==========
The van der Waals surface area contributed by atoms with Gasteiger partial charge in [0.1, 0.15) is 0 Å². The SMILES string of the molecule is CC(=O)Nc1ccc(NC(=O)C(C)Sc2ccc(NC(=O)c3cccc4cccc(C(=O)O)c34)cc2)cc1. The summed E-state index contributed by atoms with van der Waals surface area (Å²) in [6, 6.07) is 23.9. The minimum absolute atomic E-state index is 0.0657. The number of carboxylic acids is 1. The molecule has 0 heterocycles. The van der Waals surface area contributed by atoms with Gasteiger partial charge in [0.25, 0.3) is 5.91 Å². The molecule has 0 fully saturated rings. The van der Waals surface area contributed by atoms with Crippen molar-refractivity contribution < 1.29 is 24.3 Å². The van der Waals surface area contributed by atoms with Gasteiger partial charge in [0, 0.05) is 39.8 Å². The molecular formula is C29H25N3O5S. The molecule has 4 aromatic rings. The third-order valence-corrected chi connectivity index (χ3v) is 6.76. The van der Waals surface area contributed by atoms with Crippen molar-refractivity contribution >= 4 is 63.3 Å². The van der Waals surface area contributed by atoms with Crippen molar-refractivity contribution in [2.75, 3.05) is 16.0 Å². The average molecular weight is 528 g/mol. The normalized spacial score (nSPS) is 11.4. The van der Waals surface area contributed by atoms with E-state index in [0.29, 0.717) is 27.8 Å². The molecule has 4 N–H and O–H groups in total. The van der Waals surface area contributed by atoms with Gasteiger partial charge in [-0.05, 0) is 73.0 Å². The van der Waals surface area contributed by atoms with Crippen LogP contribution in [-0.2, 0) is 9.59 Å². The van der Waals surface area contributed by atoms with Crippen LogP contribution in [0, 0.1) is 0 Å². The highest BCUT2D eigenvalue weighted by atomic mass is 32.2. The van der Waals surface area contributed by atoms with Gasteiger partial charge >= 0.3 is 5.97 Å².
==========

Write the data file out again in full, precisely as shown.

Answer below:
The van der Waals surface area contributed by atoms with Gasteiger partial charge in [0.1, 0.15) is 0 Å². The SMILES string of the molecule is CC(=O)Nc1ccc(NC(=O)C(C)Sc2ccc(NC(=O)c3cccc4cccc(C(=O)O)c34)cc2)cc1. The summed E-state index contributed by atoms with van der Waals surface area (Å²) in [6, 6.07) is 23.9. The minimum absolute atomic E-state index is 0.0657. The number of carboxylic acids is 1. The molecule has 0 heterocycles. The van der Waals surface area contributed by atoms with Gasteiger partial charge in [0.25, 0.3) is 5.91 Å². The molecule has 0 fully saturated rings. The van der Waals surface area contributed by atoms with Crippen molar-refractivity contribution < 1.29 is 24.3 Å². The van der Waals surface area contributed by atoms with Gasteiger partial charge in [0, 0.05) is 39.8 Å². The molecular formula is C29H25N3O5S. The molecule has 4 aromatic rings. The third-order valence-corrected chi connectivity index (χ3v) is 6.76. The van der Waals surface area contributed by atoms with Crippen molar-refractivity contribution >= 4 is 63.3 Å². The van der Waals surface area contributed by atoms with Crippen molar-refractivity contribution in [2.75, 3.05) is 16.0 Å². The average molecular weight is 528 g/mol. The normalized spacial score (nSPS) is 11.4. The van der Waals surface area contributed by atoms with E-state index in [0.29, 0.717) is 27.8 Å². The molecule has 4 N–H and O–H groups in total. The van der Waals surface area contributed by atoms with Gasteiger partial charge in [-0.05, 0) is 73.0 Å². The van der Waals surface area contributed by atoms with Crippen LogP contribution in [-0.2, 0) is 9.59 Å². The van der Waals surface area contributed by atoms with Crippen LogP contribution in [0, 0.1) is 0 Å². The highest BCUT2D eigenvalue weighted by atomic mass is 32.2. The van der Waals surface area contributed by atoms with Gasteiger partial charge >= 0.3 is 5.97 Å².